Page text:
Katy's heart gave a great thump, but she rose bravely: "I made up the game, and I was Father Ocean," she said to the astonished Mrs. Knight, who glared at her for a minute, and then replied solemnly: "Very well, Katy—sit down;" which Katy did, feeling more ashamed than ever, but somehow relieved in her mind. There is a saving grace in truth which helps truth-tellers through the worst of their troubles, and Katy found this out now.
The afternoon was long and hard. Mrs. Knight did not smile once; the lessons dragged; and Katy, after the heat and excitement of the forenoon, began to feel miserable. She had received more than one hard blow during the meetings of the waters, and had bruised herself almost without knowing it, against the desks and chairs. All these places now began to ache: her head throbbed so that she could hardly see, and a lump of something heavy seemed to be lying on her heart.
When school was over, Mrs. Knight rose and said, "The young ladies who took part in the game this afternoon are requested to remain." All the others went away, and shut the door behind them. It was a horrible moment: the girls never forgot it, or the hopeless sound of the door as the last departing scholar clapped it after her as she left.
I can't begin to tell you what it was that Mrs. Knight said to them: it was very affecting, and before long most of the girls began to cry. The penalty for their offense was announced to be the loss of recess for three weeks; but that wasn't half so bad as seeing Mrs. Knight so "religious and afflicted," as Cecy told her mother afterward. One by one the sobbing sinners departed from the schoolroom. When most of them were gone, Mrs. Knight called Katy up to the platform, and said a few words to her specially. She was not really severe, but Katy was too penitent and worn out to bear much, and before long was weeping like a water-spout, or like the ocean she had pretended to be.
At this, tender-hearted Mrs. Knight was so much affected that she let her off at once, and even kissed her in token of forgiveness, which made poor Ocean sob harder than ever. All the way home she sobbed; faithful little Clover, running along by her side in great distress, begging her to stop crying, and trying in vain to hold up the fragments of her dress, which was torn in, at least, a dozen places. Katy could not stop crying, and it was fortunate that Aunt Izzie happened to be out, and that the only person who saw her in this piteous plight was Mary, the nurse, who doted on the children, and was always ready to help them out of their troubles.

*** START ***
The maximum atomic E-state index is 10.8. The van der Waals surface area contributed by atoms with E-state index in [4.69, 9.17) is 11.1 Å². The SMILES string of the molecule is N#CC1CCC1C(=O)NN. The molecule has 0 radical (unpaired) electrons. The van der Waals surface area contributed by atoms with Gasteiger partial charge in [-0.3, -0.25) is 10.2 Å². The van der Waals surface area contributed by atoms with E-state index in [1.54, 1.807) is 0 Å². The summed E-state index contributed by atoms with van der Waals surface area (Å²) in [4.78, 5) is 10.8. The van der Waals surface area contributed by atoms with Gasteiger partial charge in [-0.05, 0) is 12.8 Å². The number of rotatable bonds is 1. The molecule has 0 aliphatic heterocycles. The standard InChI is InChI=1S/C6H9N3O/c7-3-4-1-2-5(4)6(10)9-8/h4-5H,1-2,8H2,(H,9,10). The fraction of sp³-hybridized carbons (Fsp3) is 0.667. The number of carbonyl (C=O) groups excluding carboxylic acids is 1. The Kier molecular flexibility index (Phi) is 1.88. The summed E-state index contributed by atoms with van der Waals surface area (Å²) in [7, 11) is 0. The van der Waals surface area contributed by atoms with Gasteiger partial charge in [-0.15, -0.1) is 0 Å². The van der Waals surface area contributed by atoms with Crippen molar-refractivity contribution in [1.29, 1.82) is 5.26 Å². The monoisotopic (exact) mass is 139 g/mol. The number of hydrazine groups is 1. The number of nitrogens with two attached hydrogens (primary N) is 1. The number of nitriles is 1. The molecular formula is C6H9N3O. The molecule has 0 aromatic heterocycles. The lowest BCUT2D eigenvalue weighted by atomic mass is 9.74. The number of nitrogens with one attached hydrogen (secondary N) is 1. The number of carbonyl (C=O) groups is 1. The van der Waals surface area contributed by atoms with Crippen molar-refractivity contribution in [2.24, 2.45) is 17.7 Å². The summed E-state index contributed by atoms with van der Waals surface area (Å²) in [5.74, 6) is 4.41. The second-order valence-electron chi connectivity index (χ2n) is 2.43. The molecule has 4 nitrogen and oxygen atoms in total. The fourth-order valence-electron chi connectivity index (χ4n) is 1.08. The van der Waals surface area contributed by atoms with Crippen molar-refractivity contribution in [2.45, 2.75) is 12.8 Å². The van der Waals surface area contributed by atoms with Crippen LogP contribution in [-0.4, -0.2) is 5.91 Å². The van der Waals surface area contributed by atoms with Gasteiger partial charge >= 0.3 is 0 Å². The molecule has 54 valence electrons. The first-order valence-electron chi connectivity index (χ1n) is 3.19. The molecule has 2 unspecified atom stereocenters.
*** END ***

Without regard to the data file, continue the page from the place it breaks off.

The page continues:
On this occasion she petted and cosseted Katy exactly as if it had been Johnnie or little Phil. She took her on her lap, bathed the hot head, brushed the hair, put arnica on the bruises, and produced a clean frock, so that by tea-time the poor child, except for her red eyes, looked like herself again, and Aunt Izzie didn't notice anything unusual.
For a wonder, Dr. Carr was at home that evening. It was always a great treat to the children when this happened, and Katy thought herself happy when, after the little ones had gone to bed, she got Papa to herself, and told him the whole story.
"Papa," she said, sitting on his knee, which, big girl as she was, she liked very much to do, "what is the reason that makes some days so lucky and other days so unlucky? Now today began all wrong, and everything that happened in it was wrong, and on other days I begin right, and all goes right, straight through. If Aunt Izzie hadn't kept me in the morning, I shouldn't have lost my mark, and then I shouldn't have been cross, and then perhaps I shouldn't have got in my other scrapes."
"But what made Aunt Izzie keep you, Katy?"
"To sew on the string of my bonnet, Papa."
"But how did it happen that the string was off?"
"Well," said Katy, reluctantly, "I am afraid that was my fault, for it came off on Tuesday, and I didn't fasten it on."
"So you see we must go back of Aunt Izzie for the beginning of this unlucky day of yours, Childie. Did you ever hear the old saying about, 'For the want of a nail the shoe was lost'?"
"No, never—tell it to me!" cried Katy, who loved stories as well as when she was three years old.
So Dr. Carr repeated—
"For the want of a nail the
shoe was lost,
For the want of a shoe the horse was lost,
For the want of a horse the rider was lost,
For the want of a rider the battle was lost,
For the want of a battle the kingdom was lost,
And all for want of a horse-shoe nail."
"Oh, Papa!" exclaimed Katy, giving him a great hug as she got off his knee, "I see what you mean! Who would have thought such a little speck of a thing as not sewing on my string could make a difference? But I don't believe I shall get in any more scrapes, for I sha'n't ever forget—
"'For the want of a nail the shoe was lost.'"